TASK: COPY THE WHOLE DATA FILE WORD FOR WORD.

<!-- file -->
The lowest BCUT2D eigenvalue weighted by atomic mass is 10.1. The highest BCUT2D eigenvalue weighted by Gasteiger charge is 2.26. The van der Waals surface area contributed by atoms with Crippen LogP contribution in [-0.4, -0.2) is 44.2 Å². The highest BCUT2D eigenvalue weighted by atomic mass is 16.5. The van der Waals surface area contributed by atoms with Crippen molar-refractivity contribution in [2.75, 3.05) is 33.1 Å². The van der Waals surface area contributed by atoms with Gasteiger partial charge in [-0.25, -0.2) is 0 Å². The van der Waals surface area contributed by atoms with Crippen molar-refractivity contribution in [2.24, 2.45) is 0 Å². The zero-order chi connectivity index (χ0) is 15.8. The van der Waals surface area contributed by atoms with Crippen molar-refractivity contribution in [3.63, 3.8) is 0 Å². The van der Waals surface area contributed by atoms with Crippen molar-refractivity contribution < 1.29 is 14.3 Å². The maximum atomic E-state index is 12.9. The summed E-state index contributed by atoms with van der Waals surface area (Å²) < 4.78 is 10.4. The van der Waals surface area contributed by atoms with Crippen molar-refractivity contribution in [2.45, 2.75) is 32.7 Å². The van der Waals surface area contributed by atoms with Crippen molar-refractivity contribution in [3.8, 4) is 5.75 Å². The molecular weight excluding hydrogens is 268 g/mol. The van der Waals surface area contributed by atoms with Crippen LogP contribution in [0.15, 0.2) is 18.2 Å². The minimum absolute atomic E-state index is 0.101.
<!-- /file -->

The lowest BCUT2D eigenvalue weighted by atomic mass is 10.1. The highest BCUT2D eigenvalue weighted by Gasteiger charge is 2.26. The van der Waals surface area contributed by atoms with Crippen LogP contribution in [-0.4, -0.2) is 44.2 Å². The highest BCUT2D eigenvalue weighted by atomic mass is 16.5. The van der Waals surface area contributed by atoms with Crippen molar-refractivity contribution in [2.75, 3.05) is 33.1 Å². The van der Waals surface area contributed by atoms with Gasteiger partial charge in [-0.25, -0.2) is 0 Å². The van der Waals surface area contributed by atoms with Crippen molar-refractivity contribution in [2.24, 2.45) is 0 Å². The zero-order chi connectivity index (χ0) is 15.8. The van der Waals surface area contributed by atoms with Crippen molar-refractivity contribution in [3.63, 3.8) is 0 Å². The van der Waals surface area contributed by atoms with Crippen molar-refractivity contribution < 1.29 is 14.3 Å². The maximum atomic E-state index is 12.9. The summed E-state index contributed by atoms with van der Waals surface area (Å²) < 4.78 is 10.4. The van der Waals surface area contributed by atoms with Crippen molar-refractivity contribution in [2.45, 2.75) is 32.7 Å². The van der Waals surface area contributed by atoms with Crippen molar-refractivity contribution in [3.8, 4) is 5.75 Å². The molecular weight excluding hydrogens is 268 g/mol. The van der Waals surface area contributed by atoms with Crippen LogP contribution in [0.15, 0.2) is 18.2 Å². The minimum absolute atomic E-state index is 0.101.